Fast microtubule dynamics in meiotic spindles measured by single molecule imaging: evidence that the spindle environment does not stabilize microtubules.
Metaphase spindles are steady-state ensembles of microtubules that turn over rapidly and slide poleward in some systems. Since the discovery of dynamic instability in the mid-1980s, models for spindle morphogenesis have proposed that microtubules are stabilized by the spindle environment. We used single molecule imaging to measure tubulin turnover in spindles, and nonspindle assemblies, in Xenopus laevis egg extracts. We observed many events where tubulin molecules spend only a few seconds in polymer and thus are difficult to reconcile with standard models of polymerization dynamics. Our data can be quantitatively explained by a simple, phenomenological model-with only one adjustable parameter-in which the growing and shrinking of microtubule ends is approximated as a biased random walk. Microtubule turnover kinetics did not vary with position in the spindle and were the same in spindles and nonspindle ensembles nucleated by Tetrahymena pellicles. These results argue that the high density of microtubules in spindles compared with bulk cytoplasm is caused by local enhancement of nucleation and not by local stabilization. It follows that the key to understanding spindle morphogenesis will be to elucidate how nucleation is spatially controlled.
PubMed ID: 19940016
PMC ID: PMC2808228
Article link: Mol Biol Cell.
Grant support: GM-39565 NIGMS NIH HHS , R01 GM039565-22 NIGMS NIH HHS , R01 GM039565 NIGMS NIH HHS
Genes referenced: kif2c
Article Images: [+] show captions
|Figure 1. (A) Raw images were filtered and smoothed, and local maxima above a threshold brightness were selected as candidate particles (Crocker and Grier, 1996). For tracking displacements, the subpixel location of molecules were determined by fitting the intensity around each particle to a two-dimensional Gaussian, but the pixel location of particles was sufficient for the measurement of tubulin lifetimes and subpixel refinement was not used in that analysis. (B, left) Particle locations were linked to form trajectories by a global optimization procedure (Crocker and Grier, 1996). (B, right) Individual particles appeared and disappeared in a step-like manner. A particle's lifetime is defined as the difference between the times of disappearance and appearance. (C) Raw image of a spindle with single molecule level labeling.|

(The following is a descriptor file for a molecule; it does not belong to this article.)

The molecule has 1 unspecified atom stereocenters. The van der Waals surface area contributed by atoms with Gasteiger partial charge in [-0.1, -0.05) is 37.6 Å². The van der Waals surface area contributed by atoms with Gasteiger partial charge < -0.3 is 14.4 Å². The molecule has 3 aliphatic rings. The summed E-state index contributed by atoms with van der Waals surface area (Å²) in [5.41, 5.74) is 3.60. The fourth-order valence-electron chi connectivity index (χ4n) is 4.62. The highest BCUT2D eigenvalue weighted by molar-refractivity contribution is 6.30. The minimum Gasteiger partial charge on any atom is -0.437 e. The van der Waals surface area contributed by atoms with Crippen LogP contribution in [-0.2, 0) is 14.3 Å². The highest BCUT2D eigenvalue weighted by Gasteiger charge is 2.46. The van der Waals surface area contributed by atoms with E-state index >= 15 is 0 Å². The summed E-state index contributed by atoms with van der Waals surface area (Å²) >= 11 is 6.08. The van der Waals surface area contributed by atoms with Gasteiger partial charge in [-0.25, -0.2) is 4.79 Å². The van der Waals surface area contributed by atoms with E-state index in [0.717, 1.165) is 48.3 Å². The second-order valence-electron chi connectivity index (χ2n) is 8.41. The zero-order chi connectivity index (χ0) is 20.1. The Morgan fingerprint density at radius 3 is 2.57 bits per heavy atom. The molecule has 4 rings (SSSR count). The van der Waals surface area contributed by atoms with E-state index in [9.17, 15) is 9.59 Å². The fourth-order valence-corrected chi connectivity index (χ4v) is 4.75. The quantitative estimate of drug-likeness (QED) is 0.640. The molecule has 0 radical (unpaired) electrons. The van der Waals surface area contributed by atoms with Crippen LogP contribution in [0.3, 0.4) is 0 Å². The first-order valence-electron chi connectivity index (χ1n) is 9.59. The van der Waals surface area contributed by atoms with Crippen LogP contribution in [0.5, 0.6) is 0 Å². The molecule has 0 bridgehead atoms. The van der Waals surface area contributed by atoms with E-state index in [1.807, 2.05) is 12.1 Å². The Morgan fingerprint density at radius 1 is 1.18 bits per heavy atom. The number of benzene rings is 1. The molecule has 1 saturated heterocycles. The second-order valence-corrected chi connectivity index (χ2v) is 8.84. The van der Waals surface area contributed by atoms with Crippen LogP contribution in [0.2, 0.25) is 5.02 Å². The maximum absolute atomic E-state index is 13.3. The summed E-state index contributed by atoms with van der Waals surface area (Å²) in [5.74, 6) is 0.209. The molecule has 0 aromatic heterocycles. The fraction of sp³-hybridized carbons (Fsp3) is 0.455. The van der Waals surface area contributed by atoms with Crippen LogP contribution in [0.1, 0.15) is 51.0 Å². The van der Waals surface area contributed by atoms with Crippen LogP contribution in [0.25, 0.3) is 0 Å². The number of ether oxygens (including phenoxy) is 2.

|Figure 2. Trajectories of particles in spindles are illustrated by displaying the dynamics of particles located in a particular frame. A particle's future trajectory is colored red, its past trajectory is blue, and particles that were born in the selected frame are indicated by a green square. The shorter trajectories in the FCPT-treated spindle illustrate the reduced tubulin motion in this structure. Bar, 10 μm.|
|Figure 3. Distribution of tubulin lifetimes in spindles with FCPT (blue circles). A best fit to Equation 1 is included (red line, τ = 71 ± 3 s). The data and best fit were normalized to have an area of 1.|
|Figure 4. (A)Tubulin lifetimes are the same in unperturbed spindles (control, green symbols) and when microtubule translocation is blocked with FCPT (+FCPT, blue symbols). Best fits to Equation 1 are displayed without FCPT (black line, τ = 64 ± 6 s) and with FCPT (red line, τ = 71 ± 3 s). (B) Increasing concentration of MCAK, a microtubule depolymerizer, results in decreasing tubulin lifetimes. Spindles were assembled in extract with MCAK reduced to 50% native levels (green symbols and black line best fit to Equation 1, τ = 97 ± 11 s) or 200% native levels (blue symbols and red best fit, τ = 47 ± 8 s).|
|Figure 5. (A) Spindles were divided into fifths; two pole regions (green), two midregions (blue), and one central region (red). Bar, 10 μm. (B) Ratio of particle deaths to births is nearly equal to one in all regions. (C) Distributions of tubulin lifetimes in each region are the same.|
|Figure 6. (A) Microtubules growing off of pellicles in X. laevis egg extracts. (A, top) Heavy labeling with Alexa-488 tubulin allows all microtubules to be visualized, but individual filaments cannot be resolved. (A, bottom) The same region as in A with single molecule level Alexa-647 tubulin. Bar, 10 μm. (B) Distributions of tubulin lifetimes from pellicles (pellicles, blue) and unperturbed spindles (control spindles, green) are very similar. Best fits to Equation 1 are displayed for pellicles (red, τ = 71 ± 9 s) and spindles (black, τ = 64 ± 6 s).|